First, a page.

Meditation

Dying to Comfort Vs Dying of Comfort: A Journey to the Prison - Micah Matthews No. 33 by Joshua Banner

Micah Matthews recently finished and MFA in fiction at Warren Wilson. This episode is his audio essay where he describes his visits to the prison with Josh. These visits cause Micah to reflect on the spiritual good of going outside of his comfort.

Without permission to take microphones and cameras into the prison, this essay is the next best way for you to come inside to taste and see the movements of the Holy Spirit in a prison.

The Invitation is in the midst of a Kickstarter campaign to raise money to cover our capital budget. Please consider contributing financially so that we can create more creative spiritual formation content like this for you. tinyurl.com/y9gqmnha 

Please subscribe to the Invitation Podcast to stay in the loop with all the new content as it becomes available.

Thanks for joining this journey with us!

Much Love & Peace to you!

Josh

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Conversation #10 Jonathan Wilson Hartgrove No. 31 by Joshua Banner

Who wants to talk politics & prayer?

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This conversation with Jonathan Wilson Hartgrove will lead you into a Spirit-filled wilderness of hope in the midst of our political wasteland.

Yes, trusting Jesus with our politics will be difficult and intimidating. We should offer more than any party-line assent. Opening ourselves to engage in this kind of learning curve and conversation will require courage and patience. This wilderness journey will bring us to exhaustion and then likely to our knees, to repentance, and then finally to Hope.

Here in this wilderness we must especially learn to wait on the Lord in quietness and trust. He alone is our salvation and help.

However, there are several voices in our country pushing back on this call to prayer. "No thanks," they say. "We don't need your thoughts and prayers. We need new legislation and we need your action!"

“It would seem that Our Lord finds our desires not too strong, but too weak. We are half-hearted creatures, fooling about with drink and sex and ambition when infinite joy is offered us, like an ignorant child who wants to go on making mud pies in a slum because he cannot imagine what is meant by the offer of a holiday at the sea. We are far too easily pleased.”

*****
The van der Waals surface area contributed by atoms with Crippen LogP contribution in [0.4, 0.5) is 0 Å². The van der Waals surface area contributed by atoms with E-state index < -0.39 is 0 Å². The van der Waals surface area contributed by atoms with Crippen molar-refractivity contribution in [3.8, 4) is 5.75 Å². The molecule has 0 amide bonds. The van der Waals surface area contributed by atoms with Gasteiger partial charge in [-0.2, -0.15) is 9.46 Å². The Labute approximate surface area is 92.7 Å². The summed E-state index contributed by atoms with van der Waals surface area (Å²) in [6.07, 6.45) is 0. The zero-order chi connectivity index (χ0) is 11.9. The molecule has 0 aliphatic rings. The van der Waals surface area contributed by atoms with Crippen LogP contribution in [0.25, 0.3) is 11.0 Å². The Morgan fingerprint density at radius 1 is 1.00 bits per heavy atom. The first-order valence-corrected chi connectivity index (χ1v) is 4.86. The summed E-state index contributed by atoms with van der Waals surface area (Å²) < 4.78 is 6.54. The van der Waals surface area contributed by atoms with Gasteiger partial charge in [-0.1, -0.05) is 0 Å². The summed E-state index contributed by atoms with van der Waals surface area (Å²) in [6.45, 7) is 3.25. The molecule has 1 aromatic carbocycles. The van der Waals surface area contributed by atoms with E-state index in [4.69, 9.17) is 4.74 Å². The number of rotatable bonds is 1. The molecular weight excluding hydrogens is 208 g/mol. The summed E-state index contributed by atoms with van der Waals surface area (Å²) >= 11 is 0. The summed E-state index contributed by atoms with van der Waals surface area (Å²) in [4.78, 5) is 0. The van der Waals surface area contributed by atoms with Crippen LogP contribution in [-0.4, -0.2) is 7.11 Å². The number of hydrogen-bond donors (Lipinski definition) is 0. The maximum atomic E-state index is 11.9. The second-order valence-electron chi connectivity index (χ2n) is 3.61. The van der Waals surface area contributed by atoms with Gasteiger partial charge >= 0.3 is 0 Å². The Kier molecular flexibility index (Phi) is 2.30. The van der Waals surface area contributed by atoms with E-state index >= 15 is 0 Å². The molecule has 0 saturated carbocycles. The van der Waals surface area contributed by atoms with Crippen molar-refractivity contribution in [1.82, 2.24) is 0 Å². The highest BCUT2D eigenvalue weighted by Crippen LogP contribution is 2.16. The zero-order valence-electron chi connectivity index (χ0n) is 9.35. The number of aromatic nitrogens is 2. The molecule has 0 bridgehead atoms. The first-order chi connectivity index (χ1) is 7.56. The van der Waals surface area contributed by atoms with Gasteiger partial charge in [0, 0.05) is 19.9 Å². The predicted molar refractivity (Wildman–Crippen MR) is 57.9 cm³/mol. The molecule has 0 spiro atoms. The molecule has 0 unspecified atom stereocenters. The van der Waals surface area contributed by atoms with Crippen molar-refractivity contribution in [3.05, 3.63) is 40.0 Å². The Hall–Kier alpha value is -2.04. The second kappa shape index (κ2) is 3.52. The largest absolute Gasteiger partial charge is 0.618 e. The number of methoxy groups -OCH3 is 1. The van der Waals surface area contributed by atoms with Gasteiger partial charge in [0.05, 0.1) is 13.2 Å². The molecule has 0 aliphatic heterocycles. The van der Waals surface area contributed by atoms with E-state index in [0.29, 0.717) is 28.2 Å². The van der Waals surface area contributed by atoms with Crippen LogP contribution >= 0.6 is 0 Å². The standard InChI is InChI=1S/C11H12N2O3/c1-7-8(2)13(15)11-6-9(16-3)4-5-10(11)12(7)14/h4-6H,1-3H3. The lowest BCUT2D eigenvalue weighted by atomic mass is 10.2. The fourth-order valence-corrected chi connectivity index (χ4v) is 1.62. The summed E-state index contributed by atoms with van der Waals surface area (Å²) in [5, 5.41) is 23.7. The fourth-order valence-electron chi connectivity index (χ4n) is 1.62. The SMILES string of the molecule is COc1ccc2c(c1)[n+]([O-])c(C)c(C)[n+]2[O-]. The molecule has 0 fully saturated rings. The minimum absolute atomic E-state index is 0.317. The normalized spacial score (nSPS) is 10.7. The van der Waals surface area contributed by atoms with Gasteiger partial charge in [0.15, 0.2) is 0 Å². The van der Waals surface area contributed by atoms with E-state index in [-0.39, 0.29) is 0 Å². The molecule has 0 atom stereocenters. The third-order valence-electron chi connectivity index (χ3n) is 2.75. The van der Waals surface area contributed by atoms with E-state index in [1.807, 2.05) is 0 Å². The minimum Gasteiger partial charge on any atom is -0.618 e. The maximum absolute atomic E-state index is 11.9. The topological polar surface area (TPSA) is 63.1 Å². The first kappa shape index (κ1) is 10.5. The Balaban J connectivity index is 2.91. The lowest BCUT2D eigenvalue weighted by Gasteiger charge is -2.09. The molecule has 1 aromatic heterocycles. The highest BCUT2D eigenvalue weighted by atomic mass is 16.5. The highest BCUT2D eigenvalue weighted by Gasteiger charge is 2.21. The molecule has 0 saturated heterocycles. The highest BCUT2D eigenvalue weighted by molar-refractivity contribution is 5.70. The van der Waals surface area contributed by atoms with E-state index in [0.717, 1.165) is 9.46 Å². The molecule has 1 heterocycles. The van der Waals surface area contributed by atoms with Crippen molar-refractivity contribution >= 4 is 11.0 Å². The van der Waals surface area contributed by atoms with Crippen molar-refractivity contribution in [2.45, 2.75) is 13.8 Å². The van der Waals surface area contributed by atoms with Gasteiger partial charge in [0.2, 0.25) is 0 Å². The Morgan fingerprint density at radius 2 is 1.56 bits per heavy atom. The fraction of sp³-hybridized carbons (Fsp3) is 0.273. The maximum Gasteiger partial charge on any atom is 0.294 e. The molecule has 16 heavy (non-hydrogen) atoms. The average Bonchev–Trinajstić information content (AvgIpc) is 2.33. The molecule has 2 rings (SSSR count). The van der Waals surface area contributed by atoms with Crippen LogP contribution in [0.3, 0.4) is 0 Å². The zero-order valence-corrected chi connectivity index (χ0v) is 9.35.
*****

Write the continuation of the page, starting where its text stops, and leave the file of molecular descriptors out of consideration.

— C.S. Lewis

This response is fair if its in response to small prayers. C.S. Lewis famously argues in his sermon, “The Weight of Glory” that our desires are not too strong but too weak. We are far too easily pleased.

In a similar way our politics are not too strong but too weak. Our neighbors do need our thoughts and prayers if we are engaging God’s love in a transformative way. They need us to be so thoroughly changed by our thoughts and prayers that we might become agents of justice and righteousness in our neighborhoods and cities.

In this episode I offer you a hearty introduction to this conversation by encouraging you to enter into this wilderness desert for the sake of loving God with your strength for the sake of righteousness, which is justice. This episode is a challenging invitation for you to bring your politics under the Lordship of Jesus no matter your political leanings and affiliations.

Can we trust the Spirit to lead us into the wilderness, to brave this political storm growing our faith to believe yes, everything is going to be alright?

Truly truly! Verily verily! Amen amen!

Let it be so!

Love,

Josh


Jonathan Wilson Hartgrove and Shane Claiborne edited the prayerbook Common Prayer: A Liturgy for Ordinary Radicals. Each day’s prayer is concluded with this:

May the peace of the Lord Christ go with you,
wherever He may send you.
May He guide you through the wilderness,
protect you through the storm.
May He bring you home rejoicing
at the wonders He has shown you.
May He bring you home rejoicing
once again into our doors.
— originally from the Celtic book of Prayer